San Diego Arab Film Festival Opens, Closes With Palestinian Films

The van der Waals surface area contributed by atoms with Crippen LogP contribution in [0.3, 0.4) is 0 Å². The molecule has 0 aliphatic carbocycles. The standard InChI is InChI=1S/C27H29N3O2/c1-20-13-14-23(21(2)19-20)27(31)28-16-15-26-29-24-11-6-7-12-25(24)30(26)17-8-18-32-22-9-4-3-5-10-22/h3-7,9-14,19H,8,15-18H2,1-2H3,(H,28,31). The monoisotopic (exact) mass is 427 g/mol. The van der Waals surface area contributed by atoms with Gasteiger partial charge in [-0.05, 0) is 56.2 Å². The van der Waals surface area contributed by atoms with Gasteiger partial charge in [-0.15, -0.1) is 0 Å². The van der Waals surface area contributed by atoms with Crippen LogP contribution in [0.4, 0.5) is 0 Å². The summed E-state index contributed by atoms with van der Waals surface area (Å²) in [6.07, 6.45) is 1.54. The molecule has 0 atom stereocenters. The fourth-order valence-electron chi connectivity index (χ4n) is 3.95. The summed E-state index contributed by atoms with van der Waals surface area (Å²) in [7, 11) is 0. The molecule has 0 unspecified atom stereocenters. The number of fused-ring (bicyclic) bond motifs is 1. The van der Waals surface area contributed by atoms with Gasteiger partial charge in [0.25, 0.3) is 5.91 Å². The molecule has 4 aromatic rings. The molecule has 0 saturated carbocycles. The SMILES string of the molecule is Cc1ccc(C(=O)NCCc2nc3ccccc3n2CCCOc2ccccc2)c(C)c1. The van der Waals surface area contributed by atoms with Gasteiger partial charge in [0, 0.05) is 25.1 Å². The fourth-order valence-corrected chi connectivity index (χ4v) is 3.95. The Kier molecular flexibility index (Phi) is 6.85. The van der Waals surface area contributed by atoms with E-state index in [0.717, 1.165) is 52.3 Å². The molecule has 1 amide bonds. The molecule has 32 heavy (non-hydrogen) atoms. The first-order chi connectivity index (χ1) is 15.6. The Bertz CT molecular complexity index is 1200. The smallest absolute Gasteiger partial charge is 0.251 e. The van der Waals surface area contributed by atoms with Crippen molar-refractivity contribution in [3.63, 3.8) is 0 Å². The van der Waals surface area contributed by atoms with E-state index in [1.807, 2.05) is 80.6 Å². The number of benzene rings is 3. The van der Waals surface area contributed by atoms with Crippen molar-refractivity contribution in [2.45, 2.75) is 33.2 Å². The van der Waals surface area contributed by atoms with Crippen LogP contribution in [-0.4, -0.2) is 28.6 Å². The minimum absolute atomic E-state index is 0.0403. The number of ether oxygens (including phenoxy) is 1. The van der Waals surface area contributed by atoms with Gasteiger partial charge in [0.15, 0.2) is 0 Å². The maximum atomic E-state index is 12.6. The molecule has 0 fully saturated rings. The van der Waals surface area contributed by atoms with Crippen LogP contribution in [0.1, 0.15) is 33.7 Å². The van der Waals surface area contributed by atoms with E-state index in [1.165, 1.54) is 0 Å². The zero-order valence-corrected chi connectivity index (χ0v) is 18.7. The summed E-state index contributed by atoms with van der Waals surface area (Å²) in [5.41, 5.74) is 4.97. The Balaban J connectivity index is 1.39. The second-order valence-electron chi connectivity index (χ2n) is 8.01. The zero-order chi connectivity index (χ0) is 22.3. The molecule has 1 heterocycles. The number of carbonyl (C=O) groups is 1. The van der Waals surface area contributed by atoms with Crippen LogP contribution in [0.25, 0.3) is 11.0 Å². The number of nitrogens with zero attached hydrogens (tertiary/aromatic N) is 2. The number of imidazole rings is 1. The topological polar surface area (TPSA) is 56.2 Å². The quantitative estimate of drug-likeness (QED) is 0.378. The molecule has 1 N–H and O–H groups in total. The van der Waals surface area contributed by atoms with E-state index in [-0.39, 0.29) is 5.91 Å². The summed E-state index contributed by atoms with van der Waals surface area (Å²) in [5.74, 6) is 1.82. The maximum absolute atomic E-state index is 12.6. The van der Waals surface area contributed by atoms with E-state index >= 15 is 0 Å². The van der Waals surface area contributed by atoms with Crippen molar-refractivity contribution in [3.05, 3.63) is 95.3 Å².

Speaker 1: 00:00 The San Diego Arab film festival kicks off with in-person and online events. This Saturday, it opens with a Palestinian drama between heaven and earth and closes with another film from Palestine 200 meters KPBS film critic. Beth Armando speaks with filmmaker Nashwan Natasha who spoke from Palestine and Rebecca Romani, who has covered the festival for cinema junkie for years. Speaker 2: 00:27 Nashua, your film between heaven and earth is going to be opening the Arab film festival this year. How does that feel? Speaker 3: 00:35 Um, especially in the current situations, I think it's feels wonderful. I'm really happy that, you know, a film which tackles Palestinians throughout the whole country, something that is very different than what is seen on TV. What is seen in, uh, just news clips, which is just violence, so that we see the real people and how real lives are at stake. And so with everything that's going on now back home, it's I think it's very, very appropriate. I'm very pleased. Well, I think what's Speaker 2: 01:07 Really important for American audiences is the fact that we don't really get to see Palestinian films. Very often. There are very few that are ever released and you know, one of the best ways I think to create empathy is through movies. And your film does that through, what's basically a very simple relationship film that plays out against kind of a broader backdrop. So talk a little bit about what the story is. Speaker 3: 01:35 It's a love story about divorce. It's a story which takes, um, a couple Tamid who is the son of a famous intellectual revolutionary killed in Beirut and send Matt is a Palestinian girl from Nazareth, which is incites the 48 borders. And they've been married for five years, living in the west bank [inaudible]. Speaker 4: 02:08 And Speaker 3: 02:08 The first time that they are given permission to enter Israel is when they're going to go and straighten up their papers in order to finalize divorce at the court, they discover that his father had a secret and in order to find and finalize the divorce papers, they have to find the father's lover. And that takes them on an emotional journey throughout the country. They rediscover themselves and they discover the country as well, that they have been in many ways, uh, divorced from. So it's divorced on many levels. It's love under occupation. It's it's our lives in many different ways. So when you say the American audiences usually don't have a chance to see this it's because I think in many ways they've been bombarded, TV, images, and stereotypes, which are quite horrific, and it's a very much a political kind of efficient. So, um, distributing our movies is very, very difficult. But now with platforms like Netflix, Amazon, Hulu, and other things, there's a huge movement in order to incorporate it. And the more American see our movies, because there's a fairness that I always found with Americans that once they see it and they understand the other perspective, then there's a change. Nausea Speaker 2: 03:32 Is film is going to be opening the festival and there's going to be another Palestinian film closing the festival 200 meters. What's this one about Rebecca. Speaker 5: 03:40 It closes with a very interesting film called 200 meters. And the interesting thing about this, which is sort of an overarching theme for many of the Palestinian films in the festival this year is it shows the hurdles that Palestinians encounter every day, especially those who live in the occupied territories and who need to cross into Israel. There are many things that face them, checkpoints, Israeli garden to make decisions on the spot issues of documents. So in this particular film, we're seeing a very interesting situation. Our lead Mustapha lives on one side of the wall, which divides Israel and the occupied territories and his wife and three children live on the other side of the wall 200 meters apart. And that's really not very far. And he goes every day because in fact he works in Israel, but their son measured is in the hospital because he's had a really serious accident sidewalk courses on one on the Israeli side, Mustapha is on the occupied territory side and he needs to get to the hospital to make sure everything's being taken care of and then measure this. Okay. But he hits a snack when he goes to the checkpoint, in order to cross he's told he, his entry permit is expired. It's a beautifully shot film. It's very well acted. And I think it's when you're going to enjoy for the end of the film festival. Well, Speaker 2: 05:09 Not for your film. Do you feel that there's anything American audiences might need to know in advance of seeing it just in terms of giving them a little background or a little, um, information Speaker 3: 05:20 I do actually. And usually I like to do a little introduction. There's two, two parts, which I would like to briefly discuss the first one is that this movie that was shot 24 days, we started in the west bank and we shot in Jericho. Um [inaudible] and then we went inside the green line or inside of Israel, which, and we shot in Haifa. Yeah, Nazareth. We reached the Lebanese border where we shot in a Jewish, uh, Ruston, the order just as it up. And it could it where the whole story started this a road movie and in two separate different conditions and the Palestinian in Ramallah and Jericho. And we could put the camera wherever we wanted. We could put it outside the car. We could shoot, we didn't need permissions. We had the basic permission to do everything. Um, and then the rest was a little bit more complicated, a little bit more difficult, um, which led to four arrests and led to all kinds of permissions being denied and not given. Speaker 3: 06:25 And anyway, it was another process, but that was the road movie that actually took place where they, the, the movie, the road movie in the movie took place. And the second one takes a sub story, which is the, uh, design, uh, administer Hain Jews, which are the Jews that came from the Arab world in 1948, 750,000 Palestinians were forced out of their homes to replace them. There was a whole operation to bring in Jews from the Arab world. And 600,000 Arab Jews were brought in, mostly from Yemen, Iraq and from Morocco. And most of these people lived in these countries as Jews, just like Christians and Muslims and Jews live together where religion was not the political issue. So these 600,000 Jews Arab Jews that were brought into Israel between 1949 and 1952, according to Israeli statistics that have been coming out recently, 8,000 Arab Jews were kidnapped from the hospitals, the interment camps that they were placed in, where they were treated as subhuman, because they are Arab 8,000 Arab Jews were kidnapped and given to Ashkenazi or European Jews in order for them to be raised as white. So this is quite a big story that is recently coming out in Israel, where people are demanding, they're demanding to, uh, to know where their children were. And this is included in my story. And so that's, um, very much a first and it's, but it is a sub story. It's not the main story. These are two things that American audiences can keep in mind when they're watching the film. All right. Speaker 2: 08:09 I want to thank you both very much for talking about the Arab film festival this year. Speaker 1: 08:19 That was Beth haka, Mondo speaking with Nashwan ajar and Rebecca Ramani, the San Diego Arab film festival launches its 10th year at the museum of photographic arts this Saturday and runs online and in-person through June 19th. Speaker 4: 08:47 [inaudible] [inaudible].